Research shows that child support is an important source of income for single parents, yet many low-income single parents, who are often mothers, receive inconsistent payments from non-custodial parents.18 There are several reasons for the irregular payments that include: constraints on non-custodial parents’ ability to pay such as spells of unemployment; non-custodial parent is incarcerated; tensions about the amount of the child support payment especially if they are several delinquent payments; non-custodial parents’ concerns about how the income is spent by the custodial parent.
There are currently programs in different states designed to help non-custodial parents who make a good faith effort to make more consistent payments. These programs assist with the following:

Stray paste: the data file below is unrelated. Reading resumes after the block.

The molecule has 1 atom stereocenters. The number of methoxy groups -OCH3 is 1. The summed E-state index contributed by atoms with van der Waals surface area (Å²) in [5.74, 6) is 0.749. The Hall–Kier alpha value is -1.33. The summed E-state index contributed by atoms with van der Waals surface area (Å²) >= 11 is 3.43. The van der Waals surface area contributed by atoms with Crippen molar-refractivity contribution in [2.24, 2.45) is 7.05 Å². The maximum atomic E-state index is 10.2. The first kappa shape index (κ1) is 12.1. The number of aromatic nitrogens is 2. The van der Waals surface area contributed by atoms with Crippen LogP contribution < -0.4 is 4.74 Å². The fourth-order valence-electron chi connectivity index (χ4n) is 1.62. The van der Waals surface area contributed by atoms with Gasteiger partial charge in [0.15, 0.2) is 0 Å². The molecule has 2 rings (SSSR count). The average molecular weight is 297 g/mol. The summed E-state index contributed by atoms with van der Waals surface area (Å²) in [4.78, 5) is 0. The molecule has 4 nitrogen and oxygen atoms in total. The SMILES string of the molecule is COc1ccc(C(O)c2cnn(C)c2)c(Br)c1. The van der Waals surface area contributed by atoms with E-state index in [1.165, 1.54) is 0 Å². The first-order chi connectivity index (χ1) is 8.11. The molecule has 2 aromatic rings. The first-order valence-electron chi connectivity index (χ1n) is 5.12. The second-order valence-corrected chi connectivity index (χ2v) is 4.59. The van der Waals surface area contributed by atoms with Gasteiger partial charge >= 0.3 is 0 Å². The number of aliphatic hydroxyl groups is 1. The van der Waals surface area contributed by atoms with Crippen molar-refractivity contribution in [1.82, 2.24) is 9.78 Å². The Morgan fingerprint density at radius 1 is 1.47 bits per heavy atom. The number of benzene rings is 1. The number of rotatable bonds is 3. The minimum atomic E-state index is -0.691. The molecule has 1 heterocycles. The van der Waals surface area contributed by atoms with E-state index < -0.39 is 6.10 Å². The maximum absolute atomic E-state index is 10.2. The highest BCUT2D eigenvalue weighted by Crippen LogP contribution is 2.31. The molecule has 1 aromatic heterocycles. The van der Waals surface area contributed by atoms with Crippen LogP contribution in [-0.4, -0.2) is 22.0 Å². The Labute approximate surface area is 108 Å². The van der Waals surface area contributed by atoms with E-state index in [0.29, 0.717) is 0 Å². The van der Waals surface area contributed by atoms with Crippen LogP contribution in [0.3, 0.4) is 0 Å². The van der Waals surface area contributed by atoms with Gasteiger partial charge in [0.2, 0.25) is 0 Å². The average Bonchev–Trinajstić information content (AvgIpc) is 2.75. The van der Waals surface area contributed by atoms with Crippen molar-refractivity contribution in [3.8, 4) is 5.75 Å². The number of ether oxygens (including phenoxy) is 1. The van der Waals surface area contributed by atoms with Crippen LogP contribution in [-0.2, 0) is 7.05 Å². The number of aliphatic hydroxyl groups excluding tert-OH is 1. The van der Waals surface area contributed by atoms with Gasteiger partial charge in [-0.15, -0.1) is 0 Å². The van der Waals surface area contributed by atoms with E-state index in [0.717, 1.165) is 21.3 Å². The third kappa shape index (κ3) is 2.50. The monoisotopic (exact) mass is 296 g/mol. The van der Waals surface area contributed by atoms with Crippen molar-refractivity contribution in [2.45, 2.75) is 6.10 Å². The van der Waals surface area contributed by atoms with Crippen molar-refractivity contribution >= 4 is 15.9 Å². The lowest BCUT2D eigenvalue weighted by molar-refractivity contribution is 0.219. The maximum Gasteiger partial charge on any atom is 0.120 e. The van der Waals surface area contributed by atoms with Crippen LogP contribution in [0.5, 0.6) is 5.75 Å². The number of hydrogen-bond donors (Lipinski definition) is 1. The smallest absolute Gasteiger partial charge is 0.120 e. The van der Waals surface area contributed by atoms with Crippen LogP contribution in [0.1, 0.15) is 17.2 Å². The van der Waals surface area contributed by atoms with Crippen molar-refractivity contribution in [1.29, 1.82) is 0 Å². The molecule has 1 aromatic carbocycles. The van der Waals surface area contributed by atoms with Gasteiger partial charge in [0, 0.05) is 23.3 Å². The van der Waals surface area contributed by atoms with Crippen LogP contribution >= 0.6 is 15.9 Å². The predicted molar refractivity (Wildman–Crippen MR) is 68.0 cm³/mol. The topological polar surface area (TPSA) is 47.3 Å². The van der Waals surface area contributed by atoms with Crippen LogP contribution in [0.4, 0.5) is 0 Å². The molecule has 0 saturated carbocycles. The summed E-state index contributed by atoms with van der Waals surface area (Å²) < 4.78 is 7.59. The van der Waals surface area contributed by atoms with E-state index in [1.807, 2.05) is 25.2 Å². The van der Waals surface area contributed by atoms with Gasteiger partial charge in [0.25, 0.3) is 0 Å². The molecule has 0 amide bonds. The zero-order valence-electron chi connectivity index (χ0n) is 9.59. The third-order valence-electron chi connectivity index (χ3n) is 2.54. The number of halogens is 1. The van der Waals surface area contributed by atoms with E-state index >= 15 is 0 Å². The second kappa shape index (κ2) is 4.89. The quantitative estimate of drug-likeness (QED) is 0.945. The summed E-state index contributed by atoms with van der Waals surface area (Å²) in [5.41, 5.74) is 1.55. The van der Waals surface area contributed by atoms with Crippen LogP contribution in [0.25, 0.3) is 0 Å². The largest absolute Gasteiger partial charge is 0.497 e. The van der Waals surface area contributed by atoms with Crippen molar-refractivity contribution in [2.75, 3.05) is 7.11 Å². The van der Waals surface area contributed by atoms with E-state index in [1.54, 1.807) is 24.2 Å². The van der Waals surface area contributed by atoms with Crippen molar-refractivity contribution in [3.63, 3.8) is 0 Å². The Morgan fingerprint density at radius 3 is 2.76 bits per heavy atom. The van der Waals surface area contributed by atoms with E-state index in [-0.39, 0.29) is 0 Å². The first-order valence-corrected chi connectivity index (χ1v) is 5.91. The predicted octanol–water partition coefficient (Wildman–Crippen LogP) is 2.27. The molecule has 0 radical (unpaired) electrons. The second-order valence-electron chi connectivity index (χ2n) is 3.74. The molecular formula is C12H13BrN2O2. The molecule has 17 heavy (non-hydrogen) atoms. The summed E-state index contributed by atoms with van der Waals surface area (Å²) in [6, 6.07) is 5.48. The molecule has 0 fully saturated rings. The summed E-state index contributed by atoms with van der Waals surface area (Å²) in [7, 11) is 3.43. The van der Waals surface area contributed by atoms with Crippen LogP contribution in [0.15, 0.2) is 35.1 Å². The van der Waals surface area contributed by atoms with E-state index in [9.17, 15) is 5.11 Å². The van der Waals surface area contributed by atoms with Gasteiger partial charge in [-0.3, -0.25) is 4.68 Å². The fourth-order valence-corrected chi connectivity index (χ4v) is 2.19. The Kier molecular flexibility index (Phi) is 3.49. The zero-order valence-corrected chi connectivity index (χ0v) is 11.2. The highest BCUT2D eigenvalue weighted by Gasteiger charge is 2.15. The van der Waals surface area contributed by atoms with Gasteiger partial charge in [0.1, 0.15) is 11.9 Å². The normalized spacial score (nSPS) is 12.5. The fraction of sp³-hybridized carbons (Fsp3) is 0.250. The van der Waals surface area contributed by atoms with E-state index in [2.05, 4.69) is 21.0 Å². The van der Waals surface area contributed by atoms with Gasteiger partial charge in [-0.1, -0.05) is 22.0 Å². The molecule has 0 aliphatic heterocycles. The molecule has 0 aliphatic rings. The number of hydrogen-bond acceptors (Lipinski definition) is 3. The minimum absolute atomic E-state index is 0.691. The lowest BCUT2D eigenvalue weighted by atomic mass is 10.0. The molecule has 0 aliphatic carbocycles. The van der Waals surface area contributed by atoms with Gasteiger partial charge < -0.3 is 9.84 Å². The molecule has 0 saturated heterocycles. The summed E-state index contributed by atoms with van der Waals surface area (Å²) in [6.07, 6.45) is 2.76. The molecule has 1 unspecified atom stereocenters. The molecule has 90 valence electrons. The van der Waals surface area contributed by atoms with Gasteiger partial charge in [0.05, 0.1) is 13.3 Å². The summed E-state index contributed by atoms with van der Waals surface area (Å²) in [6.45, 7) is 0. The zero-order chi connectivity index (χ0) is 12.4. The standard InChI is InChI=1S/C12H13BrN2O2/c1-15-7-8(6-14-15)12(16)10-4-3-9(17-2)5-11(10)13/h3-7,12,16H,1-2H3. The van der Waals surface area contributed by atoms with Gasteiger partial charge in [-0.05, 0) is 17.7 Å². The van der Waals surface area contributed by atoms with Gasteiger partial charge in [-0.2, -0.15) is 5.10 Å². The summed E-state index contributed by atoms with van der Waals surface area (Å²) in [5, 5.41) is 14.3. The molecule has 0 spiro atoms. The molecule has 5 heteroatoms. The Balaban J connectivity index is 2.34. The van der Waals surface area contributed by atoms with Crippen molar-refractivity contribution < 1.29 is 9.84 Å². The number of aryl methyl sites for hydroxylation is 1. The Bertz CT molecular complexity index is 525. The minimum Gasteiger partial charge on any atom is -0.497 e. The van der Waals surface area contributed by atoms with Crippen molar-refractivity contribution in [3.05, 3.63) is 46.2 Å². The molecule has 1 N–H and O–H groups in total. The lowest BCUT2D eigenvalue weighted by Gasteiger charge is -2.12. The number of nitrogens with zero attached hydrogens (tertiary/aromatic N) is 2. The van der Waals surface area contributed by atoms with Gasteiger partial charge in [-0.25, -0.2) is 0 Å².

- Better align obligations with fathers’ ability to pay and make it easier to modify order if needed.
- Forgive arrears if non-custodial parents make good faith efforts to make payments.
- Reduce the amount of child support that non-custodial parent reimburses the government so that more income goes to low-income children.
- Through marriage and family strengthening programs, improve parents’ communications skills to help deflate conflicts over child support payments could lead to more consistent payments over time.
- Set up electronic payment systems that include direct deposits into savings account or debit cards.
Although child support payments are cash transfers that occur within families from one parent to another, they can also be used build by families to build future assets for children.